STRASBOURG, France (CN) – Protections for freedom of speech extend into the workplace, the European Court of Human Rights clarified Tuesday in the case of a bank employee fired for writing online articles about human resources issues.
“The court reiterates that the enjoyment of the right to freedom of expression should be secured even in the relations between employer and employee,” the seven-judge panel’s ruling states.
Csaba Herbai, a Hungarian national, was working as a human resources manager at a bank in the country’s capital city of Budapest. While he was employed there, he helped start a knowledge-sharing website directed at HR professionals.
Herbai had signed a confidentiality agreement with the unnamed bank in which he agreed “not to publish formally or informally any information relating to the functioning and activities of his employer,” according to court records.
On his HR website, Herbai identified himself as a contributor to the site, including a photo and a biography that mentioned he “worked in the human resources department of a large domestic bank,” though he did not name his employer.
In 2011, the bank fired him on the basis that his website articles violated the confidentiality agreement. Herbai sued in Hungarian court over his dismissal, but the court held that his writings could have jeopardized the bank’s interests.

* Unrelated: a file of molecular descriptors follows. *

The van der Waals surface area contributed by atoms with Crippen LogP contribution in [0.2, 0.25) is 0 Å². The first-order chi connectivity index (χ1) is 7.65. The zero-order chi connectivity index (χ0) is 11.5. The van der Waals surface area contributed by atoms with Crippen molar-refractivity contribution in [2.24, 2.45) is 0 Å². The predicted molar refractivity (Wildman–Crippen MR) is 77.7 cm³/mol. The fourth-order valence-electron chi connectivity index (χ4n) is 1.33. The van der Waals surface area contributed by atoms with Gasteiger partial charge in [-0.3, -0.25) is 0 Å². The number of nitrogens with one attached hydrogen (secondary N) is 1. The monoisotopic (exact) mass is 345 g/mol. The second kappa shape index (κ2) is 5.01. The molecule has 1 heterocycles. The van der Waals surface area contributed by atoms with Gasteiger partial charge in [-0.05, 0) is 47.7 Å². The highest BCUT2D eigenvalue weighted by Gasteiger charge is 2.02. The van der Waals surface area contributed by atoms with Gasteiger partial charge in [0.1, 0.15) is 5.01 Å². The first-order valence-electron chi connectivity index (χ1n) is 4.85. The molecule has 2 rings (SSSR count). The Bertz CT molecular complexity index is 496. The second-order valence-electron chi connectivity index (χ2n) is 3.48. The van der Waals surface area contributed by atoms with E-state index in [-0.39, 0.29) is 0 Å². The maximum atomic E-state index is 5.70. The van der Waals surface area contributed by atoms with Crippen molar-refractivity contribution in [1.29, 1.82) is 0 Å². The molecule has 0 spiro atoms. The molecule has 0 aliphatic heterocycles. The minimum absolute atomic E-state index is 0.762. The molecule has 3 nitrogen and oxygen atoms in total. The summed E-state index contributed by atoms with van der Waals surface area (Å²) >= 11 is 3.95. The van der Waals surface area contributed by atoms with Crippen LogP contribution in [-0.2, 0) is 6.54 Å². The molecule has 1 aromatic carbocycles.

After taking his case all the way to the Hungarian Supreme Court, which affirmed the lower courts, Herbai filed a complaint with the European Court of Human Rights in 2015.
The Strasbourg-based court was created by the 1953 European Convention on Human Rights and hears cases on political freedom and human rights.
Article 10 of the Convention protects the freedom of expression of European citizens, and the court ruled Tuesday that Herbai’s conduct falls under that protection.
“[Hungarian] courts found that the website conveyed information of a commercial nature, inviting discussion on the business practices of the audience; and, moreover, that the contested articles were addressed to a limited circle of professionals and did not directly concern the public as a whole,” the ruling states. “However, as the Court has previously found, such information cannot be excluded from the scope of Article 10 § 1, which does not apply solely to certain types of information or ideas or forms of expression. In other words, workplace-related free speech does not only protect comments that demonstrably contribute to a debate on a public matter.”
The rights court acknowledged that employers are allowed under Hungarian law to restrict employees’ speech to some degree, but it found that the national courts had not carried out a proper assessment of proportionality.
“The court finds that in the present case the domestic authorities have failed to demonstrate convincingly that the rejection of the applicant’s challenge against his dismissal was based on a fair balance between the applicant’s right to freedom of expression, on the one hand, and his employer’s right to protect its legitimate business interests, on the other hand,” the judges said. “They therefore did not discharge their positive obligations under Article 10 of the Convention.”
Hungary was ordered to pay Herbai damages of 10,000 euros, or about $11,000, and about $5,000 in expenses.